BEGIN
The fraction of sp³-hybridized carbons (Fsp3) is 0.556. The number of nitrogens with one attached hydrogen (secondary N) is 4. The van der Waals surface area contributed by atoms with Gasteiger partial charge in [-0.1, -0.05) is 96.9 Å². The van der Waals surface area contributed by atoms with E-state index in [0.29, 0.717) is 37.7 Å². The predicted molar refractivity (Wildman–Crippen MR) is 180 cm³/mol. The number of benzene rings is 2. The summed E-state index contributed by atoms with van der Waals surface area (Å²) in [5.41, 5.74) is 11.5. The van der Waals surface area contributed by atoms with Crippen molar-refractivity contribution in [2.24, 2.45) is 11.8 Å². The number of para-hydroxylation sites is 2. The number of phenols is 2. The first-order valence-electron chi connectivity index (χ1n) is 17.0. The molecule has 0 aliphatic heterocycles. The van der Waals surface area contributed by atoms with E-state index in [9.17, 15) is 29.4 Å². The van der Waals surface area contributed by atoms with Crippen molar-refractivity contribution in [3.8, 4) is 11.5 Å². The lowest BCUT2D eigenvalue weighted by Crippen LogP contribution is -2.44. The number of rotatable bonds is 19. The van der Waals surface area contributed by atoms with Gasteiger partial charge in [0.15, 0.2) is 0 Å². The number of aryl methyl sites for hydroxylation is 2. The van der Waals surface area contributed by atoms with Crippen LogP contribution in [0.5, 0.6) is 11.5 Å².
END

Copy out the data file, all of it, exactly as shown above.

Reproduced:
The fraction of sp³-hybridized carbons (Fsp3) is 0.556. The number of nitrogens with one attached hydrogen (secondary N) is 4. The van der Waals surface area contributed by atoms with Gasteiger partial charge in [-0.1, -0.05) is 96.9 Å². The van der Waals surface area contributed by atoms with E-state index in [0.29, 0.717) is 37.7 Å². The predicted molar refractivity (Wildman–Crippen MR) is 180 cm³/mol. The number of benzene rings is 2. The summed E-state index contributed by atoms with van der Waals surface area (Å²) in [5.41, 5.74) is 11.5. The van der Waals surface area contributed by atoms with Crippen molar-refractivity contribution in [2.24, 2.45) is 11.8 Å². The number of para-hydroxylation sites is 2. The number of phenols is 2. The first-order valence-electron chi connectivity index (χ1n) is 17.0. The molecule has 0 aliphatic heterocycles. The van der Waals surface area contributed by atoms with E-state index in [9.17, 15) is 29.4 Å². The van der Waals surface area contributed by atoms with Crippen molar-refractivity contribution in [3.8, 4) is 11.5 Å². The lowest BCUT2D eigenvalue weighted by Crippen LogP contribution is -2.44. The number of rotatable bonds is 19. The van der Waals surface area contributed by atoms with Gasteiger partial charge in [0.15, 0.2) is 0 Å². The number of aryl methyl sites for hydroxylation is 2. The van der Waals surface area contributed by atoms with Crippen LogP contribution in [0.5, 0.6) is 11.5 Å².